• Your ‘back’ quilt needs to be wider than your front quilt to allow for quilting (so if getting it long arm quilted you will need AT LEAST 4″ each side wider). I usually have at least 2 inches either side
  • I don’t like cutting through actual quilt blocks on the back, so I usually put a large border around my back quilt so there is lots of wiggle room when basting
  • Spend the time ensuring that your back quilt lines up straight in relation to your front quilt. I baste on a table so there are nice edges I can line things up on.
  • Remember that finished is better than perfect ๐Ÿ™‚

And why would you want to create a double sided quilt I hear you ask??

There are always more quilt patterns I want to make than I really need finished quilts for, so this is a great way to get all those quilt tops out of my system without ending up with a gazillion quilts!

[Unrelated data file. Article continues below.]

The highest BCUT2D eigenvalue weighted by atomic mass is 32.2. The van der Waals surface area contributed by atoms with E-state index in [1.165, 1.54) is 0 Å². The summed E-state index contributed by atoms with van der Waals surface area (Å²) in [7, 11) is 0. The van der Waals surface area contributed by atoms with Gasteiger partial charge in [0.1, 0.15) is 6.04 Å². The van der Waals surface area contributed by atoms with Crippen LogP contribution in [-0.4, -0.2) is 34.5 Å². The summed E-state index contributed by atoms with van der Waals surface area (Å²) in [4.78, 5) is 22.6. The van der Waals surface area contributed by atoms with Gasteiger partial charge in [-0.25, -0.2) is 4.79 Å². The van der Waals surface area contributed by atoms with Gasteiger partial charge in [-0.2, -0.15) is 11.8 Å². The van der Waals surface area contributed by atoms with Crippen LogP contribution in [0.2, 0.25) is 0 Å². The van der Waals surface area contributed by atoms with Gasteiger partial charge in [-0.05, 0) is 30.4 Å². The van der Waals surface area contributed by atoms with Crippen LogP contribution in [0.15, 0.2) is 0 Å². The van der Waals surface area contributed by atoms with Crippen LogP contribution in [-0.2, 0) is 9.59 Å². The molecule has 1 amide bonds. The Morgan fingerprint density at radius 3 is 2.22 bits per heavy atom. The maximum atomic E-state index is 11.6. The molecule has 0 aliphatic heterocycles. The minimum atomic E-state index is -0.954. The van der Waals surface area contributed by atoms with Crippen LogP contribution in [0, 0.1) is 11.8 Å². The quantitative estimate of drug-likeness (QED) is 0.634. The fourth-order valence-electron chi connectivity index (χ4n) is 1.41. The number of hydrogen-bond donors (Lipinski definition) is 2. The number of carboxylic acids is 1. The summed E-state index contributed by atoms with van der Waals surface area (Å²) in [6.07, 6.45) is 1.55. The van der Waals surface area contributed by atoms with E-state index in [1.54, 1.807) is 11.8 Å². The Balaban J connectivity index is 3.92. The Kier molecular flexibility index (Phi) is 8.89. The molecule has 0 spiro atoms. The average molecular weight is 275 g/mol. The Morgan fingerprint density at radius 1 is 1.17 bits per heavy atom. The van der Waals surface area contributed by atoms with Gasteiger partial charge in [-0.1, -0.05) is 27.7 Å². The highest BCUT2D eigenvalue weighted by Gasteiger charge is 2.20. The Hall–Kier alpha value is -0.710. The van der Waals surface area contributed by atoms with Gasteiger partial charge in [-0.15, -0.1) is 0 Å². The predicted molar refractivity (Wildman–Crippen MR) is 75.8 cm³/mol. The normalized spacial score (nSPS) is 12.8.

And I think plain backings are a little dull and a lost opportunity ๐Ÿ™‚

And I *might* have a small fabric buying problem (ok, ok, I am a fabric addict!) so finding delicious fabrics with which to make a second quilt isn’t that difficult!

Tell me, have you ever done a double sided quilt?

 

Part of my fourth quarter #2017FALย  #2017FALSWL

 

13 Comments

  • Great tips and congratulations on another wonderful (double sided) finish! ๐Ÿ™‚

  • Pat DeVore says:

    I love it, I really want to try this once I gets bit better st quilting

    • SWL says:

      Oh Pat, have a go anyway! Life is too short to wait until you are good at everything ???? Enjoy the process, the making, the creating, the learning. xx

  • Janice says:

    What a great way to get your “want to makes” done more efficiently! I think this is a great idea. Thank you for the tips about that.

  • Ella says:

    You’re tempting me to make a double sided quilt. Great use of the Christmas Cotton and Steel! Thank you for participating on behalf of the 2017 FAL crew!

  • Love the fabric choices on this, what a nice finish!

  • Francesca says: